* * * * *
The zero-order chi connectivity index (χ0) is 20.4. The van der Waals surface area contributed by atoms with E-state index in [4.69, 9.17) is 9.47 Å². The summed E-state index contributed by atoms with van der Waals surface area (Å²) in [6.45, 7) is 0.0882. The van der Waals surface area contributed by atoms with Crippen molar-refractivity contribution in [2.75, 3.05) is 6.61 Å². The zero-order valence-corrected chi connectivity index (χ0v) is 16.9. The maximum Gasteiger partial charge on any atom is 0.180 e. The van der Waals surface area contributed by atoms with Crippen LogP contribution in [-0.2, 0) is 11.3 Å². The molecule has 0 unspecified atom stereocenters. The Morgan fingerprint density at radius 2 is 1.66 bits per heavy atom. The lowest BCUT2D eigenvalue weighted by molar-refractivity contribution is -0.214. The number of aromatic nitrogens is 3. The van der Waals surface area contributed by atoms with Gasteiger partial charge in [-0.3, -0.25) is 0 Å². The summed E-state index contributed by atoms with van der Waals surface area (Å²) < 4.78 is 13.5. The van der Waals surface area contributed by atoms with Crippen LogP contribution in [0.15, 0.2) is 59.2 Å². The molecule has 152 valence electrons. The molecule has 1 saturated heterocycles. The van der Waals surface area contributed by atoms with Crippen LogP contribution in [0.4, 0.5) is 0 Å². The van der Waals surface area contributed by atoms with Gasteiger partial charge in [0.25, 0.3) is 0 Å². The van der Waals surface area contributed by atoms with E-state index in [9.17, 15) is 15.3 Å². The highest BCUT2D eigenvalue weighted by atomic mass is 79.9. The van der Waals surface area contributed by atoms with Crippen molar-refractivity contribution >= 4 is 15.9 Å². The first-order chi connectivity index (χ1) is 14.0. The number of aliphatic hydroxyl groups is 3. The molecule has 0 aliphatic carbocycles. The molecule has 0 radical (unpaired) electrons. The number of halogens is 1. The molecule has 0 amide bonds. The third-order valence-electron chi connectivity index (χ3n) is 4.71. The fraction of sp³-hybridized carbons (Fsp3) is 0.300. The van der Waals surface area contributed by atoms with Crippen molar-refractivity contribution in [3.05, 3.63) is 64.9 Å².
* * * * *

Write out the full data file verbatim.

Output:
The zero-order chi connectivity index (χ0) is 20.4. The van der Waals surface area contributed by atoms with E-state index in [4.69, 9.17) is 9.47 Å². The summed E-state index contributed by atoms with van der Waals surface area (Å²) in [6.45, 7) is 0.0882. The van der Waals surface area contributed by atoms with Crippen molar-refractivity contribution in [2.75, 3.05) is 6.61 Å². The zero-order valence-corrected chi connectivity index (χ0v) is 16.9. The maximum Gasteiger partial charge on any atom is 0.180 e. The van der Waals surface area contributed by atoms with Crippen LogP contribution in [-0.2, 0) is 11.3 Å². The molecule has 0 unspecified atom stereocenters. The Morgan fingerprint density at radius 2 is 1.66 bits per heavy atom. The lowest BCUT2D eigenvalue weighted by molar-refractivity contribution is -0.214. The number of aromatic nitrogens is 3. The van der Waals surface area contributed by atoms with Gasteiger partial charge in [-0.3, -0.25) is 0 Å². The summed E-state index contributed by atoms with van der Waals surface area (Å²) < 4.78 is 13.5. The van der Waals surface area contributed by atoms with Crippen LogP contribution in [0.15, 0.2) is 59.2 Å². The molecule has 152 valence electrons. The molecule has 1 saturated heterocycles. The van der Waals surface area contributed by atoms with Crippen LogP contribution in [0.4, 0.5) is 0 Å². The van der Waals surface area contributed by atoms with Gasteiger partial charge in [0.25, 0.3) is 0 Å². The van der Waals surface area contributed by atoms with E-state index in [9.17, 15) is 15.3 Å². The highest BCUT2D eigenvalue weighted by atomic mass is 79.9. The van der Waals surface area contributed by atoms with Crippen molar-refractivity contribution >= 4 is 15.9 Å². The first-order chi connectivity index (χ1) is 14.0. The number of aliphatic hydroxyl groups is 3. The molecule has 0 aliphatic carbocycles. The molecule has 0 radical (unpaired) electrons. The number of halogens is 1. The molecule has 0 amide bonds. The third-order valence-electron chi connectivity index (χ3n) is 4.71. The fraction of sp³-hybridized carbons (Fsp3) is 0.300. The van der Waals surface area contributed by atoms with Crippen molar-refractivity contribution in [3.05, 3.63) is 64.9 Å².